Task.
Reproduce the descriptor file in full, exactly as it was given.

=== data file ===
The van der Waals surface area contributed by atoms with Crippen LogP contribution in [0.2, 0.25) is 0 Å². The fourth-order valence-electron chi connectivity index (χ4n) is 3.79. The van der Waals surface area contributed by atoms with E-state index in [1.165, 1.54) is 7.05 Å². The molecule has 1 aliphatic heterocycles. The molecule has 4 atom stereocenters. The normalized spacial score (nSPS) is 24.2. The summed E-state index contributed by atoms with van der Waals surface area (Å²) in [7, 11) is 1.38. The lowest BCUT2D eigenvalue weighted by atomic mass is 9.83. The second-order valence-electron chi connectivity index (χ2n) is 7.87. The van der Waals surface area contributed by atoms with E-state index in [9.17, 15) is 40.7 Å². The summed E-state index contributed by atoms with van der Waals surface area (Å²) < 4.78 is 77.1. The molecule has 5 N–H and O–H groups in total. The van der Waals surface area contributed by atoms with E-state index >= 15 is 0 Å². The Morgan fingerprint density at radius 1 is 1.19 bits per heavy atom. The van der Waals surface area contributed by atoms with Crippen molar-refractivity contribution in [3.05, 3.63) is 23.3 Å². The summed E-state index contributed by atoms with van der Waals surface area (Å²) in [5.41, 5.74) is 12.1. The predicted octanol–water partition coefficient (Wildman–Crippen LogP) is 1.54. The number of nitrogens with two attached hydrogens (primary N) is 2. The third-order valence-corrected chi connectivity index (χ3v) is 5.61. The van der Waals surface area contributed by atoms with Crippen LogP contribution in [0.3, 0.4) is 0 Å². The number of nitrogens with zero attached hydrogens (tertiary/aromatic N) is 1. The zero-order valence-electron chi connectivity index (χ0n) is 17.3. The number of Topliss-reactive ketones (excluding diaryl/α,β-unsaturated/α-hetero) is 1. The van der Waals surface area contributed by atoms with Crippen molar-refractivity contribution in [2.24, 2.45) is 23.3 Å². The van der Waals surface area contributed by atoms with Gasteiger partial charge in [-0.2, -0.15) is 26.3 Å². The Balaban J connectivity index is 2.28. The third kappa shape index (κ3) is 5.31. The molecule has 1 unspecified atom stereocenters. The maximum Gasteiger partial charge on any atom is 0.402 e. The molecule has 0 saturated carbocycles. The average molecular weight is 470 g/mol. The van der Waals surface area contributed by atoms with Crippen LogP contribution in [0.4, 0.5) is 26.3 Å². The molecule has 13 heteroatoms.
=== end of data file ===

The van der Waals surface area contributed by atoms with Crippen LogP contribution in [0.2, 0.25) is 0 Å². The fourth-order valence-electron chi connectivity index (χ4n) is 3.79. The van der Waals surface area contributed by atoms with E-state index in [1.165, 1.54) is 7.05 Å². The molecule has 1 aliphatic heterocycles. The molecule has 4 atom stereocenters. The normalized spacial score (nSPS) is 24.2. The summed E-state index contributed by atoms with van der Waals surface area (Å²) in [7, 11) is 1.38. The lowest BCUT2D eigenvalue weighted by atomic mass is 9.83. The second-order valence-electron chi connectivity index (χ2n) is 7.87. The van der Waals surface area contributed by atoms with E-state index in [9.17, 15) is 40.7 Å². The summed E-state index contributed by atoms with van der Waals surface area (Å²) < 4.78 is 77.1. The molecule has 5 N–H and O–H groups in total. The van der Waals surface area contributed by atoms with E-state index >= 15 is 0 Å². The Morgan fingerprint density at radius 1 is 1.19 bits per heavy atom. The van der Waals surface area contributed by atoms with Crippen molar-refractivity contribution in [3.05, 3.63) is 23.3 Å². The summed E-state index contributed by atoms with van der Waals surface area (Å²) in [5.41, 5.74) is 12.1. The predicted octanol–water partition coefficient (Wildman–Crippen LogP) is 1.54. The number of nitrogens with two attached hydrogens (primary N) is 2. The third-order valence-corrected chi connectivity index (χ3v) is 5.61. The van der Waals surface area contributed by atoms with Crippen LogP contribution in [0.3, 0.4) is 0 Å². The number of nitrogens with zero attached hydrogens (tertiary/aromatic N) is 1. The zero-order valence-electron chi connectivity index (χ0n) is 17.3. The number of Topliss-reactive ketones (excluding diaryl/α,β-unsaturated/α-hetero) is 1. The van der Waals surface area contributed by atoms with Crippen molar-refractivity contribution in [2.24, 2.45) is 23.3 Å². The van der Waals surface area contributed by atoms with Gasteiger partial charge in [-0.2, -0.15) is 26.3 Å². The Balaban J connectivity index is 2.28. The third kappa shape index (κ3) is 5.31. The molecule has 1 unspecified atom stereocenters. The maximum Gasteiger partial charge on any atom is 0.402 e. The molecule has 0 saturated carbocycles. The average molecular weight is 470 g/mol. The van der Waals surface area contributed by atoms with Crippen LogP contribution in [0.4, 0.5) is 26.3 Å². The molecule has 13 heteroatoms.